tenth street historic district resource center

It’s North Texas Giving Day and one project is looking to preserve the history and celebrate the present-day residents of the Tenth Street Historic District of Dallas. 

During Reconstruction after the Civil War, many emancipated slaves created communities together. Most of these Freedmen’s towns have been torn down or changed beyond recognition over the years, but Dallas has one of the only remaining intact ones in the nation. 

Located in Oak Cliff, this is the Tenth Street Historic District, a designation created in 1993 by the city of Dallas to help preserve African-American culture in this vital area, which has 257 homes, four commercial buildings, three institutional structures, and one cemetery. Other designations include Dallas Landmark District, National Register of Historic Places, and State Historic Marker Program. This area’s preservation is a big deal.    

During North Texas Giving Day, nonprofit Building Community Workshop, known as BC Workshop, is fundraising to help renovate the house above to create a resource for the community, the Tenth Street Neighborhood Resource Center. 

“Our goal is to renovate, keeping it true to historical character and working with residents to create a resource center, staffed by someone from [BC Workshop] and providing information about things like how to apply for permits to do renovations in this historic neighborhood, and answer questions, learn and share back with residents,” said Lizzie MacWillie, Associate Director of Dallas office of BC Workshop. “The place could be available for community meetings, art shows, performances…poetry slams, musical performances that celebrate and elevate the celebrate the neighborhood.”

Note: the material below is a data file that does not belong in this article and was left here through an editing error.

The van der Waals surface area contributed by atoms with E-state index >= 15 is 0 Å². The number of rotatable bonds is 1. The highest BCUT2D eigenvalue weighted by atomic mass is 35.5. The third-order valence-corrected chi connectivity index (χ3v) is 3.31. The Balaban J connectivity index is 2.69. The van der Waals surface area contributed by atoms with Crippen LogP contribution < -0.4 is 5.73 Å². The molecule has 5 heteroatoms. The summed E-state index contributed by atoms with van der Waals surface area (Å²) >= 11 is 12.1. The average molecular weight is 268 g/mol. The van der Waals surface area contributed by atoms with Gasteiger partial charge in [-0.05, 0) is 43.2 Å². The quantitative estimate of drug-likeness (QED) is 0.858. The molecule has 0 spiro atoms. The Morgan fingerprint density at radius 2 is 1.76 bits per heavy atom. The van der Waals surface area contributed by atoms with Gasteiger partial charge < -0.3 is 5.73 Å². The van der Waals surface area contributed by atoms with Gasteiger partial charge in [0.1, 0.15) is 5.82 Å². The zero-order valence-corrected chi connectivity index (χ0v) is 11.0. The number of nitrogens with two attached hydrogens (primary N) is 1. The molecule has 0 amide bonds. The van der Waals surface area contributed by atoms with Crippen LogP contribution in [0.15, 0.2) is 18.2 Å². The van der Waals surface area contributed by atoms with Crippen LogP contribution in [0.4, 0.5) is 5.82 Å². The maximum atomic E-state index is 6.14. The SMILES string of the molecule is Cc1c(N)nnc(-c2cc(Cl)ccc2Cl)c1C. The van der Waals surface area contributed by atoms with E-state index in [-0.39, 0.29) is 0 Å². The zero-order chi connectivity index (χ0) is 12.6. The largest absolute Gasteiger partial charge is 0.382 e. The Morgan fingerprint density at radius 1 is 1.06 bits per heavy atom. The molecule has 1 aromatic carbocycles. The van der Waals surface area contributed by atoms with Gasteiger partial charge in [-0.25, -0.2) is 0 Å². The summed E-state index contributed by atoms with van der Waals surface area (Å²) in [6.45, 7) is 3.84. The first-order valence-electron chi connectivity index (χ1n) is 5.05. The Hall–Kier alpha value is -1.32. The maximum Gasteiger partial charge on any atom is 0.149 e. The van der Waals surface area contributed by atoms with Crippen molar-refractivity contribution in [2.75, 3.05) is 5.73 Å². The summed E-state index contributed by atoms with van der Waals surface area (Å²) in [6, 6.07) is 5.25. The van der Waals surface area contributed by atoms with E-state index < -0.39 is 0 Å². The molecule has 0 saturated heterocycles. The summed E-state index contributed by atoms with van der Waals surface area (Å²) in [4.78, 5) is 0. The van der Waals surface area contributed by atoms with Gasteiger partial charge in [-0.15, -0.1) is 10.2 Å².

MacWillie emphasizes that this is all about creating what the residents want, not what an outside group thinks would be best for residents.  

“We wouldn’t be doing any of this without residents,” she said. 

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2707 State Street, home of Patricia and Curtis Meadows

I’m about to give you the dirt on this State Thomas treasure. You’ll be waiting to hear how it was built around the turn of the century, updated in the mid fifties and then eighties, right? The State Thomas neighborhood contains the largest collection of Victorian-era homes remaining in Dallas. Known as Freedman’s Town, it was created immediately after Emancipation (as in the Civil War) as a separate settlement adjacent to the town of Dallas — adjacent, but not in it. By the close of Reconstruction in 1874, Freedman’s Town was incorporated into Dallas, bustling with about 500 citizens.

The area is rich with history in a town where you really have to turn up stones to find it. In 1986, State Thomas was established as a Special Purpose District, making it an urban peripheral of downtown Dallas. It was christened Uptown. The area would soon become one of the most bustling urban success stories in the country, loaded with downsizing baby boomers and energetic millennials coming in as fast as they could.

In 1986, not one of their peers was nearby. In fact, they were still opening garage doors in the Park Cities, Preston Hollow and North Dallas. But State Thomas was exactly where Curtis and Patricia Meadows wanted to settle for their retirement. (more…)